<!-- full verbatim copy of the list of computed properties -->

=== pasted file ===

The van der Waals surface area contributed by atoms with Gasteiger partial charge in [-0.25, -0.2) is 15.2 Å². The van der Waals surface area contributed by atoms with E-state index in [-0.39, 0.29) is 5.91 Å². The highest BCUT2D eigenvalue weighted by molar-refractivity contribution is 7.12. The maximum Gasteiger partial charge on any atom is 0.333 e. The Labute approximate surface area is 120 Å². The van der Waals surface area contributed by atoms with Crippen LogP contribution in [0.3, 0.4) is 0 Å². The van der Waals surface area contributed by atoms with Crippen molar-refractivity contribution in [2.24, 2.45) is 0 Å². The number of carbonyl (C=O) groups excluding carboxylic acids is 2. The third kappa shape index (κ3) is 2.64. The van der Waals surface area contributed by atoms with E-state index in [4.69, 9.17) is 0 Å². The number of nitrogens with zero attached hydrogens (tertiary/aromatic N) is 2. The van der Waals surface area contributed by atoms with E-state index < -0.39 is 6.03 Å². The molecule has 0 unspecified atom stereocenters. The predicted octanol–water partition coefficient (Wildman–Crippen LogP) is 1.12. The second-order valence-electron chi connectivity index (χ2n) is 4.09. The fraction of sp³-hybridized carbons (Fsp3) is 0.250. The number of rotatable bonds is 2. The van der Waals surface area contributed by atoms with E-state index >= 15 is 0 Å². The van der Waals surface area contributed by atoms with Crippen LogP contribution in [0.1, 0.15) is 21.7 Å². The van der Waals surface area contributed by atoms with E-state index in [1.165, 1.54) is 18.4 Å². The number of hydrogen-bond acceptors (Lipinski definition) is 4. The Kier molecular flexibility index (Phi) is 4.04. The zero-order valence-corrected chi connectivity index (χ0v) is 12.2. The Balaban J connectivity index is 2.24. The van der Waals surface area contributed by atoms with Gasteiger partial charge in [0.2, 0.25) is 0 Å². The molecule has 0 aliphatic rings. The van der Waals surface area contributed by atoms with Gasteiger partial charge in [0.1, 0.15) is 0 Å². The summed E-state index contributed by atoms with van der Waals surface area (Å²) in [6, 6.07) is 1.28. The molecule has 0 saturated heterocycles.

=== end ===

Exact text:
The van der Waals surface area contributed by atoms with Gasteiger partial charge in [-0.25, -0.2) is 15.2 Å². The van der Waals surface area contributed by atoms with E-state index in [-0.39, 0.29) is 5.91 Å². The highest BCUT2D eigenvalue weighted by molar-refractivity contribution is 7.12. The maximum Gasteiger partial charge on any atom is 0.333 e. The Labute approximate surface area is 120 Å². The van der Waals surface area contributed by atoms with Crippen LogP contribution in [0.3, 0.4) is 0 Å². The van der Waals surface area contributed by atoms with Crippen molar-refractivity contribution in [2.24, 2.45) is 0 Å². The number of carbonyl (C=O) groups excluding carboxylic acids is 2. The third kappa shape index (κ3) is 2.64. The van der Waals surface area contributed by atoms with E-state index in [4.69, 9.17) is 0 Å². The number of nitrogens with zero attached hydrogens (tertiary/aromatic N) is 2. The van der Waals surface area contributed by atoms with E-state index < -0.39 is 6.03 Å². The molecule has 0 unspecified atom stereocenters. The predicted octanol–water partition coefficient (Wildman–Crippen LogP) is 1.12. The second-order valence-electron chi connectivity index (χ2n) is 4.09. The fraction of sp³-hybridized carbons (Fsp3) is 0.250. The number of rotatable bonds is 2. The van der Waals surface area contributed by atoms with E-state index >= 15 is 0 Å². The van der Waals surface area contributed by atoms with Crippen LogP contribution in [0.1, 0.15) is 21.7 Å². The van der Waals surface area contributed by atoms with E-state index in [1.165, 1.54) is 18.4 Å². The number of hydrogen-bond acceptors (Lipinski definition) is 4. The Kier molecular flexibility index (Phi) is 4.04. The zero-order valence-corrected chi connectivity index (χ0v) is 12.2. The Balaban J connectivity index is 2.24. The van der Waals surface area contributed by atoms with Gasteiger partial charge in [0.2, 0.25) is 0 Å². The molecule has 0 aliphatic rings. The van der Waals surface area contributed by atoms with Gasteiger partial charge in [0.1, 0.15) is 0 Å². The summed E-state index contributed by atoms with van der Waals surface area (Å²) in [6, 6.07) is 1.28. The molecule has 0 saturated heterocycles.